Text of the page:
Black evangelicals have questioned their white spiritual brethren on how robust support of Trump can coexist with a commitment to reconciliation and racial justice. And justice-minded Catholics have questioned, for example, how an independent, conservative Catholic group could honor Trump’s former attorney general, William Barr, when his Justice Department rushed to execute federal inmates at a record pace, considering the church’s anti-death penalty stand and criminal justice inequities that see disproportionate outcomes in communities of color.
The United States Conference of Catholic Bishops has released statements opposing executions, but also one criticizing Biden for pledging “to pursue certain policies that would advance moral evils and threaten human life and dignity” — clear attacks on his pro-choice and same-sex marriage positions, words that drew pushback from other bishops.
Biden, who attends Mass regularly, has tested the competing narratives. He has never shied away from presenting his faith as essential in his life and politics —portraying his candidacy as a fight for America’s “soul” after the deadly violence of Charlottesville. His campaign reached out to people of faith, but some were and still are not convinced.
Just as in the rest of America — where if only whites voted, Trump would have been the man with his hand on the Bible on Jan. 20 — Trump gained a majority of white Catholic votes, though with a smaller percentage than among white evangelicals. But Catholics of color backed Biden, resulting in a pretty evenly split faith electorate.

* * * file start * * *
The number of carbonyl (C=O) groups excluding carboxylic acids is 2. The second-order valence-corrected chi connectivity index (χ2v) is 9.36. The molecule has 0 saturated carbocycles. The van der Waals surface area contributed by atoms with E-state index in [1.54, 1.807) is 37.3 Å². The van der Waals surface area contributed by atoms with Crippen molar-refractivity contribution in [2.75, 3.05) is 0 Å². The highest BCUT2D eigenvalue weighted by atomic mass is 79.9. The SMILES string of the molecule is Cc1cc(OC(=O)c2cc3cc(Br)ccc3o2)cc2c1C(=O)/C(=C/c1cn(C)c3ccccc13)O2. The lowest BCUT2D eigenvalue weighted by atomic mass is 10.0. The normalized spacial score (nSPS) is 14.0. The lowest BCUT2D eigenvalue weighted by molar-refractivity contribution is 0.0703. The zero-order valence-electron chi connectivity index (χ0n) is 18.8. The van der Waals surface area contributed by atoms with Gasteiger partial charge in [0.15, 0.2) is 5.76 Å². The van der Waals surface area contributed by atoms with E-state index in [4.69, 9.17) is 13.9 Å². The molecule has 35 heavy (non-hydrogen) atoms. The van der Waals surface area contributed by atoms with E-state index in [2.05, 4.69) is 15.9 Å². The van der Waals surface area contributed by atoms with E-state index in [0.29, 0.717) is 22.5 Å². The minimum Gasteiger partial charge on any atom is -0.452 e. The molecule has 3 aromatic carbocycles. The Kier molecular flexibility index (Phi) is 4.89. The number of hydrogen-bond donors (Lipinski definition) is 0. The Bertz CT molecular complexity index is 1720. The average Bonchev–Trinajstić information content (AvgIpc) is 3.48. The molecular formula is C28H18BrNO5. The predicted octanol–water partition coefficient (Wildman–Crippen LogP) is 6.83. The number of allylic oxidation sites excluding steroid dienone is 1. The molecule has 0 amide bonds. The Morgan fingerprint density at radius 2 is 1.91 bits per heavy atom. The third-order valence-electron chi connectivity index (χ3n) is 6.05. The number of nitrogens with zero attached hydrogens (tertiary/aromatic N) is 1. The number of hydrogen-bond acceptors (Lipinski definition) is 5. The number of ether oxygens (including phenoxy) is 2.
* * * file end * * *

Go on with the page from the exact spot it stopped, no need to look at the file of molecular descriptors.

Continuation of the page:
Was it a question of doctrine or how that doctrine is viewed through the prism of race and culture?
Cardinal Gregory made clear in his RNS interview that he would not deny the new president communion over his politics, as others have called for, saying, “I want to begin a relationship with him that allows us to have a serious conversation, knowing full well that there are issues that he and I will be diametrically opposed to, but hopefully also being able to capitalize on issues that we can advance together.”
America is not a theocracy, but it was impossible to miss or not be appalled at the religious imagery invoked at the deadly Jan. 6 insurrection and assault on the U.S. Capitol, from crosses to riotous intruders taking a break from vandalizing congressional chambers and wishing death on elected leaders to pray.
Expect the next four years and beyond to bring more debate about who speaks for God and whether any person or party should. Of course, it’s not a new conversation, as religion has been used to promote good works and to justify evil, with Ku Klux Klan crosses illuminating the night sky.
While it’s uncomfortable and, some would say, un-American to connect faith and politics in a country where freedom of and from religion is a guiding principle, it’s a necessary conversation when that line of separation is regularly crossed, with race too often a jarring fault line.
Mary C. Curtis has worked at The New York Times, The Baltimore Sun, The Charlotte Observer, as national correspondent for Politics Daily, and is a senior facilitator with The OpEd Project. Follow her on Twitter @mcurtisnc3.